Once you find yourself in an argument, your job is now to make your point clearly, and then leave. You are allowed two passes:

  1. State your case
  2. Clarify any misunderstandings

Once you have stated your case, there's no point re-stating it. Going over the same ground repeatedly will damage your case: nobody likes reading the same interminable debate over and over again. Similarly, if people read what you have to say, understand it, but continue to disagree anyway, there's nothing more you can do unless you suddenly come up with a totally new argument. The only productive thing you can add is if people clearly don't understand what you're saying, and you need to clarify.

There's a trap here, though. Sometimes, understanding is experiential. For example, to understand religious belief you must at some level 'experience' God. Someone without this experience can understand the mechanics of belief, but never understand the belief itself. Besides religion, I also have precisely this problem with RDF: I get into long debates where people try to explain the damn thing to me when I already know the mechanics. I just haven't experienced that spark of enlightenment that has gone with it for the True Believers.

If you are in one of these arguments, you can clarify 'misunderstandings' until you're blue in the face, but someone who has experienced the belief will not ever be talking on the same wavelength as someone who hasn't.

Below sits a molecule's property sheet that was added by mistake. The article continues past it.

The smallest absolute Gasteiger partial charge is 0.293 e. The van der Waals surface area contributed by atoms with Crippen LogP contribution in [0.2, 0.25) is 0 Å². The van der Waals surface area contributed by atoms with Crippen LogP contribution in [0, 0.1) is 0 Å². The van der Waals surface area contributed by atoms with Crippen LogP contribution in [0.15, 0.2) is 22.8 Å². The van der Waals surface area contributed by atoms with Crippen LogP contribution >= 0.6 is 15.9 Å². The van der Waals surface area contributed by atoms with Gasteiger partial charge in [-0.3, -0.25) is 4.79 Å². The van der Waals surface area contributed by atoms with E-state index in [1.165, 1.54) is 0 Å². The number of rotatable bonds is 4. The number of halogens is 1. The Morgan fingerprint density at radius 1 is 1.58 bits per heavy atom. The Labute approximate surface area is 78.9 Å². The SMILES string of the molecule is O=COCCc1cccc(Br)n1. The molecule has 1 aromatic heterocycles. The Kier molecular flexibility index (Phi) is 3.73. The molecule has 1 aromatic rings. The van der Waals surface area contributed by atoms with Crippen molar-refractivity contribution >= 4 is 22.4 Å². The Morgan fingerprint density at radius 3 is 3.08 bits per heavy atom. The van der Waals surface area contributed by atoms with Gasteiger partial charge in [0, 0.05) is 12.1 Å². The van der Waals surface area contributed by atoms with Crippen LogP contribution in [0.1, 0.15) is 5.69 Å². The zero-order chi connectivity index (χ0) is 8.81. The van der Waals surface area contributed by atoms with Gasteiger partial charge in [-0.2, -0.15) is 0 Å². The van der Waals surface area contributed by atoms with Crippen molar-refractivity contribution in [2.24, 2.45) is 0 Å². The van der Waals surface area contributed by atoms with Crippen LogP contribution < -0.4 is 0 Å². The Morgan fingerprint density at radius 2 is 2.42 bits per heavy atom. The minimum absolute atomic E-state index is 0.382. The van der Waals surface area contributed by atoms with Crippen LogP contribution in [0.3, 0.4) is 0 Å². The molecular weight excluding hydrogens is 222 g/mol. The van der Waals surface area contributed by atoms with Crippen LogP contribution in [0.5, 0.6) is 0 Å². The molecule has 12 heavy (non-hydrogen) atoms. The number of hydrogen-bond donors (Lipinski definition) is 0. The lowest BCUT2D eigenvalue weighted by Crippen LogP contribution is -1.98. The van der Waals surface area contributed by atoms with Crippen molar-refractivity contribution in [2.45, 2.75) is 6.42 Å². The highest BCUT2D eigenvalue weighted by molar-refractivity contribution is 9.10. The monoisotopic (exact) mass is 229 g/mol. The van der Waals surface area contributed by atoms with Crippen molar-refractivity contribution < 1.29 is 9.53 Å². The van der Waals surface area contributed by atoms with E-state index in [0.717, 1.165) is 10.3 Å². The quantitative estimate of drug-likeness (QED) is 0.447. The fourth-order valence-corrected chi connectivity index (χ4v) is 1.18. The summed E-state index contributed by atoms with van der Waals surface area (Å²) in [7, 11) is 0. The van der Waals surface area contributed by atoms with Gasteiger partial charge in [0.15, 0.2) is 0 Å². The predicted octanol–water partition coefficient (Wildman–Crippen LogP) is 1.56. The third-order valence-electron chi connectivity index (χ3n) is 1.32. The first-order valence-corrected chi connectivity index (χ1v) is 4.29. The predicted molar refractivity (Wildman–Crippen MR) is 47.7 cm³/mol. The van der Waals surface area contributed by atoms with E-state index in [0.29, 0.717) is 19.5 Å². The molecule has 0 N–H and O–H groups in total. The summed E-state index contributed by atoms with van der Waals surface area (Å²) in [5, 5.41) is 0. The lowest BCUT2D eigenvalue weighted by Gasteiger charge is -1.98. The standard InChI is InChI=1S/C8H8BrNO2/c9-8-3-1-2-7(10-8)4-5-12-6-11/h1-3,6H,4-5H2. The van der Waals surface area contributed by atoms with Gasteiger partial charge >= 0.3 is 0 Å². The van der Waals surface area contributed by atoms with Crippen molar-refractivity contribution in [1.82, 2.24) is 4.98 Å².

After you've stated your case and made a single pass at clarifying any misunderstandings people may have about your case, that's it. Time to leave. Getting the last word is only important in a protracted argument: the longer the argument, the more valuable the last word becomes. Keep the argument short, and it barely matters.

Sometimes, you'll ignore all these rules, and get into a month-long argument about RDF with a fundamentalist gun-nut emacs-user. What then?

The ideal attitude to project during any argument is one of calm disinterest.

Any emotional involvement you show is a weakness that can be exploited by your opponent. Even being passionate about your subject is dangerous, because over time passion becomes zeal, and zeal becomes shrillness. Affect the air of someone who is completely convinced of their correctness, but does not really care that the rest of the world is so stupid as to not realise it.

If you can get away with it, try for a mildly amused disinterest. It will infuriate your opponent, and if your opponent gets angry while you're remaining calm, that is a distinct advantage, especially when there is an audience involved. People who are sitting on the fence in a debate will naturally gravitate to the speaker who is perceived as being reasonable.

Other useful techniques are being nasty out-of-band, in the hope your opponent will bring that into the debate, or saying something inflammatory and then immediately retracting it: your opponent will run with whatever it was you said, while the audience discounts it due to the retraction. Both these techniques will make you enemies, but generally they'll only make enemies out of people who don't agree with you in the first place.